DNA breakage at chromosomal fragile sites (CFS) is believed to promote oncogenic chromosome rearrangement. Notable CFS involvement in leukemia–lymphoma (LL) includes deletions affecting WWOX (located within FRA16D), which is also fused with IGH via t(14;16)(q32;q23) in multiple myeloma, and FHIT at 3p14 (FRA3D) in B-cell lymphoma. Both lesions operate as tumor suppressors and, unlike key LL rearrangements, occur widely in solid tumors. Only 19/89 CFS have been cloned and their coordinates pinpointed.1 Recent mapping data now show that FRA8C, another leading candidate CFS in LL, lies outside the MYC breakpoint cluster at 8q24.2 Hence, there remain tantalizingly few leukemic oncogene chromosome rearrangements definitively mapped within CFS. We describe t(3;7)(q27;q32) in a B-cell lymphoma cell line, which fuses BCL6 to a conserved non-coding region within FRA7H, to serve as a unique model for neoplastic fragile site involvement in LL.
The RC-K8 cell line was established from a 55-year-old man with terminal diffuse large B-cell lymphoma (DLBCL) diagnosed originally as ‘true histiocytic lymphoma’ (www.dsmz.de). G-banding and chromosome painting revealed the following karyotype: 47, XY, der(Y)t(Y;5)(qter;?p15), der(?1)t(1;13)(p32;q11) del(1)(q11), del(2)(p11p13), dup(2)(p11–12p14–15), t(3;7)(q27;q32), der(5)inv(5)(q15q32)add(5)(q32), inv(5)(p?13q?32), der(8)(t(8;8)(p12;q11), del(9)(p24)x2, der(10)t(9;10)(?p24;p11), −13, t(11;14)(q23;q32), der(14)t(X;14)(p11;p11), −15, der(15)(t(X;15)(p11.3;p11), add(17)(p11), der(20)t(13;20)(q11;q13), +2mar. The t(3;7), shown in Figure 1a, is clearly visible in the early passage originators' karyotype where it was then interpreted as t(3;4) indicating stability.
Fluorescence in situ hybridization (FISH) using bacterial artificial chromosome (BAC) and fosmid clones showed that the break at 3q27 lay within BAC RP11-211G11 and fosmid WI2802L21, which both cover the BCL6 major breakpoint region (MBR) (Figure 1b). FISH analysis placed the break at 7q32 within fosmid clone WI2452B9 (Figure 1c) amid the common fragile site FRA7H (Figure 1d) first characterized by Mishmar et al.3. Aphidicolin clastogenicity assays confirmed that RC-K8 cells are prone to breakage within FRA7H (Figure 1e). Interestingly, breakage at FRA7H favored sites in normal chromosomes against translocation derivates, implying hightened DNA stability in the latter.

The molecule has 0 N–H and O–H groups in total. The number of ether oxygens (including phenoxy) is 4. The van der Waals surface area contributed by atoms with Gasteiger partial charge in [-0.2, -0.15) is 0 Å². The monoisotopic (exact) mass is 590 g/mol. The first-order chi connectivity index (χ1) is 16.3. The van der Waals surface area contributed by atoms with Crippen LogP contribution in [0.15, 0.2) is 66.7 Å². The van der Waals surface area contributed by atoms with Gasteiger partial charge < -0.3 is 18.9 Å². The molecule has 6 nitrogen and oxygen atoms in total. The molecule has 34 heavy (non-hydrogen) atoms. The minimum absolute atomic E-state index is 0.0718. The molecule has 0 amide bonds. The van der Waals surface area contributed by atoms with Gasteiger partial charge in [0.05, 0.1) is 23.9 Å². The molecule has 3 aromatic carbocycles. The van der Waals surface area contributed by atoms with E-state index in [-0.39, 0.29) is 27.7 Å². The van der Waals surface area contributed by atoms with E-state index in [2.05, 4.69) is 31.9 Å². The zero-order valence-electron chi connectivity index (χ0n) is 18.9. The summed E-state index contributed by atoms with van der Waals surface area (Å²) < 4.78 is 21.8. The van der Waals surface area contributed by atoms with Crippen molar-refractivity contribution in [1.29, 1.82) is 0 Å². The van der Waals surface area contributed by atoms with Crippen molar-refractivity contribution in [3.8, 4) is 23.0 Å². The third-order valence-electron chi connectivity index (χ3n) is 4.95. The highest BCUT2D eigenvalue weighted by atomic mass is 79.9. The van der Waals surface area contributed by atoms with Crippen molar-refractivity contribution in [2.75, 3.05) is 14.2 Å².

Long distance inverse (LDI)-PCR was performed over a 35 kbp region 5′ of BCL6 exon 3 including the MBR (Figure 2a and b). Deviant bands were excised and sequenced (Figure 2a) and the respective junction sequences for der(3) and der(7) partners determined (Figure 2c). As shown in Figure 2d, for der(3), the breakpoint on chromosome 3 lies at 188 947 436 bp (March 2006 Assembly) near the start of the promoter region (Figure 2b), 1267 bp upstream of exon 1, outwith both MBR and alternative breakpoint regions (ABR), located respectively in exon 1 (silent) together with part of intron 1 and 245–285 kbp upstream thereof. Hence, LDI–PCR identified a novel BCL6 breakpoint indistinguishable from the MBR by FISH alone. While t(3;7) leaves the promoter region intact, der(3) including the coding region of BCL6 is thereby divested of an upstream binding site for BLIMP1, a major BCL6 repressor.4 Sequencing showed no evidence of somatic hypermutation within the BCL6 promoter.